Wednesday, April 1st, Ted Flanigan was a featured speaker at the California Association of School Building Officials (CASBO) annual conference in San Diego. Ted’s talk covered technological and behavioral energy efficiency on k-12 campuses, then delved deeply into the energy/water/carbon nexus and the role of students, their families and communities in climate protection. CASBO’s 2015 Annual Conference brought 1,500 school district officials to the San Diego Convention Center to share best practices and to learn.

Introduced by GGUSD colleagues Jerry Hills and Kevin Heerschap, Ted laid out the District’s plans and progress with smart energy management. Catalyzed by Proposition 39 funds – some $15 million over five years – EcoMotion has been instrumental in crafting a Five Year Smart Energy Management Plan for the District that goes well beyond efficiency retrofits. The Plan explores opportunities in five forms of performance contracting, focuses on research and applications for grants (such as DROPS, a drought tolerant initiative funded by the California State Water Resources Control Board), and now linking facilities upgrades with student sustainability initiatives and programs. We’re now looking at advanced energy storage systems funded in California by the Self Generation Incentive Program. By tapping all these resources, the value of Prop 39 allocations can be amplified.

Recently, EcoMotion submitted GGUSD’s first Energy Expenditure Plan to fund comprehensive energy efficiency retrofits at three high schools and two elementary schools in Garden Grove. The retrofits will replace every light bulb at each school – upgrading all with LEDs – will entail comprehensive pool efficiency measures (pumps, drives, heaters, covers), and HVAC replacements. Educational dashboards are also integrated into the Plan, enabling student competitions and other applied -earning activities. Now EcoMotion is exploring the value of energy storage on GGUSD campuses, aimed at limiting peak demands to lower power bills by lowering demand charges so that more money can be spent on education and less on utilities.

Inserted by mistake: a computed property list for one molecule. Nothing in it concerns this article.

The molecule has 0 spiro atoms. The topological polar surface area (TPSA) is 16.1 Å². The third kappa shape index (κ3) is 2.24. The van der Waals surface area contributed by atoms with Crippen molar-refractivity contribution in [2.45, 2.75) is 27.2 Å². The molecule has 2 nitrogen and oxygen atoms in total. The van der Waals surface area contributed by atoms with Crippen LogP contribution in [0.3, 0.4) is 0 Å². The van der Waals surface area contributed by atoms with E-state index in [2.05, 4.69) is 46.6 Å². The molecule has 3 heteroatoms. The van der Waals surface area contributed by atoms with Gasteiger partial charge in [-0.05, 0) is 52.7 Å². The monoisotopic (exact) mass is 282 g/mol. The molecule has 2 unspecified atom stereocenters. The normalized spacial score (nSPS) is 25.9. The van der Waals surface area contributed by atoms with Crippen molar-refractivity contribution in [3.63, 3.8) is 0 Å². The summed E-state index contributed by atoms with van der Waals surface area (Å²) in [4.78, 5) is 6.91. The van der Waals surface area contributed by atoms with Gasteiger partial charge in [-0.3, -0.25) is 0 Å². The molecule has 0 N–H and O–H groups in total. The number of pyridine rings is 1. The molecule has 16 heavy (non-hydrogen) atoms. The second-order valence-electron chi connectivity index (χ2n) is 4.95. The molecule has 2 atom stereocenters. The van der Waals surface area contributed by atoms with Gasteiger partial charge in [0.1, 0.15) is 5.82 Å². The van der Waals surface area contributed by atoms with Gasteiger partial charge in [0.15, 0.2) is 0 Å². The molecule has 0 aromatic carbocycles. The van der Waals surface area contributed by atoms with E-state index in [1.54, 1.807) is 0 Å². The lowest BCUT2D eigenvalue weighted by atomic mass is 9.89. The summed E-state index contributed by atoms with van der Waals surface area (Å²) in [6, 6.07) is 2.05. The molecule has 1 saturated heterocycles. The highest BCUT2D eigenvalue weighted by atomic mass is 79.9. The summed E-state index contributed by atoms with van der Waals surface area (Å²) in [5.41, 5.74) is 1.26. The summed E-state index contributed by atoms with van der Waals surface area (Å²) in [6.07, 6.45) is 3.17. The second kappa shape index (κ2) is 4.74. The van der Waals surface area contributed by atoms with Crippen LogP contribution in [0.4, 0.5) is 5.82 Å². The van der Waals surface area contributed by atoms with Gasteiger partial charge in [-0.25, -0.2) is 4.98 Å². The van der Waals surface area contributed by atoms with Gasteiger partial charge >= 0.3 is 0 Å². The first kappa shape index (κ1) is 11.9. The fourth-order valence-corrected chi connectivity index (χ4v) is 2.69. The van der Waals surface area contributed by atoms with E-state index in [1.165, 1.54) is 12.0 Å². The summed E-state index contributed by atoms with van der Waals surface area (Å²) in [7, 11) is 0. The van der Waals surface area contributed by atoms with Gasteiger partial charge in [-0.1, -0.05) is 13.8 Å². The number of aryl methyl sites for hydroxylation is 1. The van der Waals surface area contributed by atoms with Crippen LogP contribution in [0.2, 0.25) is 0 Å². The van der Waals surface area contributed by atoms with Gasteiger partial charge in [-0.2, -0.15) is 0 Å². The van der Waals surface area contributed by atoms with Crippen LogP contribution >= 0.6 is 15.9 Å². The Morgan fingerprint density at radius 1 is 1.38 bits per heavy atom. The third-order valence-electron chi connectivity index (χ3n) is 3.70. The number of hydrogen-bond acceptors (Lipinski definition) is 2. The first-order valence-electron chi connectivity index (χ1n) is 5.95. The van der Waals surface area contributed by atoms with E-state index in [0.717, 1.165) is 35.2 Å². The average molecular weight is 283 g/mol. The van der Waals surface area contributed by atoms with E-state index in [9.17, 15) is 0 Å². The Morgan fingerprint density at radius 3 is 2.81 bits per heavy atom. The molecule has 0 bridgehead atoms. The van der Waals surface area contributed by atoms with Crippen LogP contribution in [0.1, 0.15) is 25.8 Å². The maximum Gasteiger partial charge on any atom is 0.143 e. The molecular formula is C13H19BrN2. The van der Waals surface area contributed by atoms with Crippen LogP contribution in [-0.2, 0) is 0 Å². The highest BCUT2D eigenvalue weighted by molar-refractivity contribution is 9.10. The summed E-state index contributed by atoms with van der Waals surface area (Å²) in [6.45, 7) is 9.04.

The sun was shining in San Diego. Its Convention Center graces the waterfront, its promenade along the harbor, its view of Coronado Island. I listened with rapt attention to motivational speaker Connie Pedosta. Her group personal test was fun and surprisingly invaluable. Each of us had to identify which shape our personality was most like. Yes, we all do have different personality types that can be generalized. She segregated self-selected groups of squares, triangles, circles and squiggles. And each of us was celebrated and lambasted! We’ll all now be thinking of our partners, children, co-workers, bosses, and employees in this simple, unscientific but invaluable, shapely new light. These are useful stereotypes to understand and to work with to advantage.

CASBO’s Expo Hall was alive with energy, exhibitors vending the full spectrum of needs on campuses… everything from buses, to band instruments, food, security and communications systems, and turf. Solar companies were there… including SunEdison with its aggregated solar pricing for schools. I chatted with a rep from Panasonic about his company’s new E-21 offering. Panasonic is selling solar by wrapping electronic classrooms into PPA prices. I visit several sessions, from a lively session on the politics of school facility bond funding, to mundane yet important functions like payroll and human resources. CASBO was packed with information and inspiration.

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